The following podcast is provided by care partners living and answers for elders radio and welcome everyone. Is Summertime in the Pacific northwest. Here it answers for elders radio and we are very excited to bring you kind of a unique program today with our wonderful Kelly Smith from care partners living, and I have asked Kelly to kind of go outside the box and we’re going to talk not about insider communities but quality of life and mainly is about vacations, about how can you travel with your senior loved one and what makes it except, you know, what are some things that you could do right now, here today to get them out and experiencing life once again, and I’m very, very thrilled to have our wonderful Kelly Smith with us again. Vice President of sales and marketing for care partners living. Kelly, welcome to answers for elders. Once again, thank you. So wonderful to figure in such an order to be on your show. Thank you for having us. We’re excited to have you because, you know what I’m telling all of our listeners, Kelly’s on the road right now, so she’s in her car but she is totally present with us and she has a wonderful passenger by her side who is who is taking her counting her minutes here. So we are going to turn try to do this show remotely. But you know, I think that’s the whole theme of today. It’s getting out and it’s traveling and it’s going places. So it couldn’t be more appropriate, Kelly, that you’re in your you’re in your vehicle right now dealing with traffic and enjoying the beautiful day. And it’s such a gorgeous day in the Pacific northwest. So let’s enjoy it. Yes, absolutely so, Kelly. You know, it’s interesting. We I’ve had interesting conversations lately about you know, I’m trying to get mom and dad to get out of the house. There’s still a lot of fear and we’ve touched on that in the past. But then the next question is if you know there’s a family reunion in Idaho or you know it’s a four hour drive, but I don’t know if I can take my loved one and I don’t know what all to do to make sure that they’re safe or that I’m doing the right thing. There’s just a lot of questions that people have. So I am really thrilled we’re going to take this hour and talk a little bit about how can I bring joy on that family vacation to a senior loved one? And so, Kelly topic, would you give us just kind of an overview of in our first segment here about, you know, what should we look for? Well, there’s a lot of things to take into consideration. First of all, mom and dath still living at home, because that’s a factor. Our Mom and dad an assisted living that’s the factor. Are you dealing with a loved one that you’d like to take to go see their family? If they have to mention that something should look and when is it appropriate to not take them? Right? Are you allowed to take a vacation without your loved one and should you feel guilty about that? And and you know, there’s a lot of things to consider. If you argue to say, what are some things you should say think about before you plan your trip and and you know, what are some things that could could be a factor and not taking them with you. What are you know, what is too long of a trip? What is not too long of a trip? Are there staycations that can be really fun to enjoy the Pacific northwest with your loved one. There’s a lot of things to consider and and we’re going to we’re going to take some time to talk about those things today. Well, I’m really cool. I’m really glad because one of the things it’s really now that the state is fully open. It’s fully open, yes, and there’s also other precautions. I know I have been speaking with Lauren at your Vin Vineyard Park Location. We’re going to be doing actually an event at Vineyard Park soon this month, and one of the things that I’m really greatful for is that they’re still taking precautions, asking people to wear masks and making sure that the residents are safe, and I think that that is a plaudable I mean, and so it’s so important and certainly the extra precautions that you got, you all take, is something that’s incredible. So tell us a little bit about you know, I guess, what are the questions most often that you get from people in your own communities about can I take mom overnight or can I take dad on a weekend trip? What is some of the questions, because a lot of times when people move somebody into assisted living, me automatically assume they can’t take them anywhere. Well, mom and dad’s been do anything wrong, they’re in trouble. Yes, you, yeah, of course you can take them on vacation. Now, the only thing we asked is coordinate that with the nurse, and the reason you want to do that is to make sure that medications are taken with you and that you know proper dosages and time, because the nurses are going to be there to oversee that. Right. What if there’s continents issues? Do you know how to handle that with your loved one so they’re not embarrassed if there’s a concern while they’re out about your mom and dad, or mom or dad have mobility issues, that could become a hindrance while you’re getting them and out of a car. Other others going are there, stairs are there? You have to take into consideration where you’re going to be staying. You know, those are the kind of things you want to have a conversation with a nurse about as far as safety for your loved one and but can you take up? Of course you can. There again, it’s a wonderful thing to get them out go see families, a beautiful thing. We just want to make sure we’re setting you up to you have everything you need when you walk out the door so that you don’t have any concerns while you’re gone right, right, and I know one of the things that’s really important, I think, and I know before I took my mom, when I was taking care of her, one of her dearest friends had terminal cancer and my mom wanted to see her before she passed away and my mom had mobility issues and I ended up contacting her as sister living. I got I sat down and actually had a care conference, which was wonderful, and they gave me everything that I needed to know. I had a kind of a checklist of things that I had to prepare for and then I contacted the airline, because we flew to to Palo Alto down to Santra, you know, Santa Clara, and we ended up, you know, dealing with the airline and make it sure that we had a wheelchair and all those things at the at the airport, and everything went smoothly. That was the beauty of how it happened. It was, you know, it was a lot easier than people realize and I was very grateful at the ability to have people accommod a. sure prepare. Don’t just by the sea to your pants and think that’s going to be the same as it was when you were, you know, in your s and mom was in her s s and I’m just going to go pick her up and we’re just going to take your girl’s weekend. There’s stop the same. Mom’s in an assistant living for a reason. So make sure you really do prepare. The more work you do up from the smoother that trip is going to be. And get that nurse in advance and saying this is where we’re going, this is where we’re going, this is what how many people are going to be there, because you also have to take into consideration if mom is under any stress, what if mom has neurological concerns? What if MOM has to Menia? There’s things you have to say. Is it going to be a family gathering? What if MOM’S SLUSTER SPOUSE? You have to take into consideration a lot of different things that you might meet some coaching on as well to make sure that not setting mom up for an emotionally stressful situation as well. Well. And I think the other thing, yeah, and other thing is sticking to routine as much as you can, because if mom’s always used to having lunch at eleven o’clock, she’s going to be extra hungry and Cranky and tired at noon. If you you’re not going to have lunch till noon. So those are some things that consider too, to make sure that you know, you get those information of what time do they usually have their meal? What time do they, you know, go to bed? What time do they you need, do they take a nap every day? If so, how can you work that in? And of course there’s exceptions to everything, but always exceptions. And but knowing you have remember if they’re in an assistant living community, what we really share with the families is how routine is that loved one and are they not right? A person is really not routine. It just kind of goes with the fall and the family needs to understand that. If they’re very routine, the family needs to have that actually kind of written down for them sure to make the transition into a new environment, even if it’s just for a weekend or a week, very smooth, not only for the family but also for that look absolutely absolutely and so obviously, for you know, in a community we can talk a little bit more in another segment about what other preparation is and how you, you know, deal with different types of conditions, whether it’s mobile mobility or dementia or anything like that. So I want to do that. But but, you know, in wrapping up this overall, one of the things, obviously, that I want to bring up is when you’re going to travel, think about accessibility. Even if a senior does not have mobility issues, it doesn’t mean that you want them going upstairs. She doesn’t mean you want them, you know, being in a situation where they’re not in a comfortable room, where throw rugs are picked up and things like that. Is that something that you would exactly? You always have to consider eyesight, you have to consider their hearing, you have to consider, you know, their environment. Always you don’t. We’ve had family it didn’t consider that and the fan, the resident comes back with a broken bone. Yeah, because of a terrible fall, and it wasn’tnybody’s fault that just didn’t consider the Environ right. Or having to crawl into a bathroom with a shower. You know, if it’s an accessible room, it won’t have that. It’ll have a curbless shower. So those are some things obviously that I always recommend. If people are traveling and going to be looking for accommodations, that would be important very much. So yeah, so we are obviously coming to the end of our first segment. So, Kelly, and a nutshell, the bottom line is you can travel with the loved one, no matter you know what their age is, and you bet you can. There’s lots of things will discuss and I think that travel is is a really important part of many seniors bucket list. I know that I would love. I I’ll never forget my when I said to my mother one day, you know, what’s still on your bucket list, and it was surprising to me how many things she really had that we didn’t get to really experience together. That I always kind of felt like, wow, you know, if I would have paid a little bit more attention to that, maybe I could do something. So obviously, moving forward we want to make sure that we touch someone on some of these issues. So, Kelly, how do we reach you? You can get hold of us. The best ways to check out our website. You can see all the communities, look at pictures and all that, and that would be www cars partners. Seeing your living actually care partners living. I’m sorry, jeers livingcom and Kelly, we love your communities. Care Partners covers any everything from memory care to assist a living to even independent living, and those are some things that’s really great because they are there to accommodate your loved one as they age. And coming up next, Kelly is going to be talking a little bit more about their communities, how they work with families in transitioning them into a vacation mode and they are there as your partner and your coach to help you do that. Will be right back, right up against the preceding podcast was provided by care partners living and answers for elders radio. To contact care partners living, go to care partners livingcom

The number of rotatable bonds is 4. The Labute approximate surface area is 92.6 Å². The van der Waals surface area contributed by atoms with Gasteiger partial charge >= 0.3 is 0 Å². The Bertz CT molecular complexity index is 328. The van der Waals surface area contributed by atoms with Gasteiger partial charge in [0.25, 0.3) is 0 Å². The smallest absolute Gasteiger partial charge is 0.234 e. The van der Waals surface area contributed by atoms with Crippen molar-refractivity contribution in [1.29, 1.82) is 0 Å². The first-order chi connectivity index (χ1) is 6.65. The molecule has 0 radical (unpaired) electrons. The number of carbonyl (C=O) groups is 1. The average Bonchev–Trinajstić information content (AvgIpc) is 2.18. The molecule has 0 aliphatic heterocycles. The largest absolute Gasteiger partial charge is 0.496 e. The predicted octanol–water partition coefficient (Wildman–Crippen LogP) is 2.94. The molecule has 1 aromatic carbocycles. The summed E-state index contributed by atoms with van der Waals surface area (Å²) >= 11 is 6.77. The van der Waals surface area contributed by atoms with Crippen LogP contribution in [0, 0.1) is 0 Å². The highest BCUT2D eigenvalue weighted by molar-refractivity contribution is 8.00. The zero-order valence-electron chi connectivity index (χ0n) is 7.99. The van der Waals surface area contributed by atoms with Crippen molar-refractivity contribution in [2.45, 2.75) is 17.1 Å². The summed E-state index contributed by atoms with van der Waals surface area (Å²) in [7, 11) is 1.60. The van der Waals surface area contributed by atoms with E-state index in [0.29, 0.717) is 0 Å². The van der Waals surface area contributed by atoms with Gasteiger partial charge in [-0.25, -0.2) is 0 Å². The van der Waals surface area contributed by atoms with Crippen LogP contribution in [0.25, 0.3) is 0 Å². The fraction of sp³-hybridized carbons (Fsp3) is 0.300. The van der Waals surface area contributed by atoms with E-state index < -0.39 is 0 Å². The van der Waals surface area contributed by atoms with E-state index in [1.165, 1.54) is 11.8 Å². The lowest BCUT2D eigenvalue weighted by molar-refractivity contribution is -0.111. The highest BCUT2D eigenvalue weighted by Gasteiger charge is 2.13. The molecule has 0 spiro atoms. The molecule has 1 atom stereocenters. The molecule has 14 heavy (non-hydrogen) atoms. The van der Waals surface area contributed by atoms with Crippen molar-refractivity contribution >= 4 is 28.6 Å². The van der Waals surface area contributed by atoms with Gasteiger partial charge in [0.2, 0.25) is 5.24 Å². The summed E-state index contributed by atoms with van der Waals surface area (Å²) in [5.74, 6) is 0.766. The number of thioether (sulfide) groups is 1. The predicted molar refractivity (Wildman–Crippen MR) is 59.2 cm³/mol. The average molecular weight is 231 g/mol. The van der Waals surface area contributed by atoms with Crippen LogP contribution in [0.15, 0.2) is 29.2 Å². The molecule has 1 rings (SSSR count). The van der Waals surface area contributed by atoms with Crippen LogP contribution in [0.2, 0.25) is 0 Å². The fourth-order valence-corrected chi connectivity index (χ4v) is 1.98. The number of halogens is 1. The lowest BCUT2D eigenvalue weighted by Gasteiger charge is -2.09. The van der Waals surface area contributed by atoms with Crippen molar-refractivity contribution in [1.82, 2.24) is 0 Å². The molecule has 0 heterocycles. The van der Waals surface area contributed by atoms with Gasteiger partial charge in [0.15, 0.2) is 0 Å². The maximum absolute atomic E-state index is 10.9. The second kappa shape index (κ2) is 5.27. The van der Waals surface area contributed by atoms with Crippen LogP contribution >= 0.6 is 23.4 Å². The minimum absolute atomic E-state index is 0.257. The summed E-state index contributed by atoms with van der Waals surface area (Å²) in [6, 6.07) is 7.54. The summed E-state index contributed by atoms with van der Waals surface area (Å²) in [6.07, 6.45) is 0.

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Founder and CEO of Answers for Elders, Inc., Suzanne Newman proclaims often, “Caring for my mom was the hardest thing I ever have done, but it was also my greatest privilege.” Following a career of over 25 years in sales, media, and marketing management, Suzanne Newman found herself on a 6-year journey caring for her mother. Her trials and tribulations as a family caregiver inspired an impassioned life mission outside of the corporate world to revolutionize the journey that so many other American families also find themselves on. In 2009, she became the founder and CEO of Answers for Elders, Inc., subsequently hosting hundreds of radio segments and podcasts, as well as authoring her first book. Suzanne and Answers for Elders, Inc. have spent 14 years, and counting, committed to helping families and seniors along their caregiving journeys by providing education, resources, and support. Each week on the Answers for Elders podcast, Suzanne is joined by vetted professional experts in over 65 categories including Health & Wellness, Life Changes, Living Options, Money, Law, and more. Suzanne lives in Edmonds, Washington with her husband, Keith, and their two doodle dogs, Whidbey and Skagit.